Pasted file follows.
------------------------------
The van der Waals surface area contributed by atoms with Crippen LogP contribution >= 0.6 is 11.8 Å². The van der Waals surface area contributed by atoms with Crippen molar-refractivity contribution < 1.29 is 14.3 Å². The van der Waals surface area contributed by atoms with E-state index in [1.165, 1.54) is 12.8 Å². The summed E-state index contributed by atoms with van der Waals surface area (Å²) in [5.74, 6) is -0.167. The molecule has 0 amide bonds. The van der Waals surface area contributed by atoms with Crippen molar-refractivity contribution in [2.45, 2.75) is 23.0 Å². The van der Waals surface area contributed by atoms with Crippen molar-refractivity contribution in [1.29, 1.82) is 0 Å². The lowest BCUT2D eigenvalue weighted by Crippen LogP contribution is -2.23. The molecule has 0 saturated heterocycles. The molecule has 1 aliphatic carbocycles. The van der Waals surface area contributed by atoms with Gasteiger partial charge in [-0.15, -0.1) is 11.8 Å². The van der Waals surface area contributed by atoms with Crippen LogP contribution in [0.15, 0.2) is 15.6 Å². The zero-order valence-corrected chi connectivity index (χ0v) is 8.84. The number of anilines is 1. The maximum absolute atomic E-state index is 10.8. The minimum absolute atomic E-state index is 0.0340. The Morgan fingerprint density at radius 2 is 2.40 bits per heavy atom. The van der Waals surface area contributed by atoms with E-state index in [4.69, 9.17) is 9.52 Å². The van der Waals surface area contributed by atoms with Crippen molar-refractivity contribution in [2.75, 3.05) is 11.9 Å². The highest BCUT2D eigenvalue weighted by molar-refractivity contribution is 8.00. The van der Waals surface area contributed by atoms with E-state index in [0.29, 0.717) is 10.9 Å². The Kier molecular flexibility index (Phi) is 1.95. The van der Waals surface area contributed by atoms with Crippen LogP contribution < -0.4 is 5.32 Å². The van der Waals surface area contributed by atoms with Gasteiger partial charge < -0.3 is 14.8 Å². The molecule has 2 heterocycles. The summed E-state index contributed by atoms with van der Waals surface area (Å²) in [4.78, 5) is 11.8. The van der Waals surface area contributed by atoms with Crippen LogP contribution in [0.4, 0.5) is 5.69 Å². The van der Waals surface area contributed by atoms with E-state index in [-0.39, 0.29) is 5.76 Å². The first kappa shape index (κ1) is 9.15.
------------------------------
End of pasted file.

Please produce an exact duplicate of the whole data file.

The van der Waals surface area contributed by atoms with Crippen LogP contribution >= 0.6 is 11.8 Å². The van der Waals surface area contributed by atoms with Crippen molar-refractivity contribution < 1.29 is 14.3 Å². The van der Waals surface area contributed by atoms with E-state index in [1.165, 1.54) is 12.8 Å². The summed E-state index contributed by atoms with van der Waals surface area (Å²) in [5.74, 6) is -0.167. The molecule has 0 amide bonds. The van der Waals surface area contributed by atoms with Crippen molar-refractivity contribution in [2.45, 2.75) is 23.0 Å². The van der Waals surface area contributed by atoms with Crippen molar-refractivity contribution in [1.29, 1.82) is 0 Å². The lowest BCUT2D eigenvalue weighted by Crippen LogP contribution is -2.23. The molecule has 0 saturated heterocycles. The molecule has 1 aliphatic carbocycles. The van der Waals surface area contributed by atoms with Gasteiger partial charge in [-0.15, -0.1) is 11.8 Å². The van der Waals surface area contributed by atoms with Crippen LogP contribution in [0.15, 0.2) is 15.6 Å². The zero-order valence-corrected chi connectivity index (χ0v) is 8.84. The number of anilines is 1. The maximum absolute atomic E-state index is 10.8. The minimum absolute atomic E-state index is 0.0340. The Morgan fingerprint density at radius 2 is 2.40 bits per heavy atom. The van der Waals surface area contributed by atoms with E-state index in [4.69, 9.17) is 9.52 Å². The van der Waals surface area contributed by atoms with Crippen molar-refractivity contribution in [2.75, 3.05) is 11.9 Å². The highest BCUT2D eigenvalue weighted by molar-refractivity contribution is 8.00. The van der Waals surface area contributed by atoms with E-state index in [0.29, 0.717) is 10.9 Å². The Kier molecular flexibility index (Phi) is 1.95. The van der Waals surface area contributed by atoms with Crippen LogP contribution < -0.4 is 5.32 Å². The van der Waals surface area contributed by atoms with Gasteiger partial charge < -0.3 is 14.8 Å². The molecule has 2 heterocycles. The summed E-state index contributed by atoms with van der Waals surface area (Å²) in [4.78, 5) is 11.8. The van der Waals surface area contributed by atoms with Crippen LogP contribution in [0.4, 0.5) is 5.69 Å². The van der Waals surface area contributed by atoms with E-state index in [-0.39, 0.29) is 5.76 Å². The first kappa shape index (κ1) is 9.15.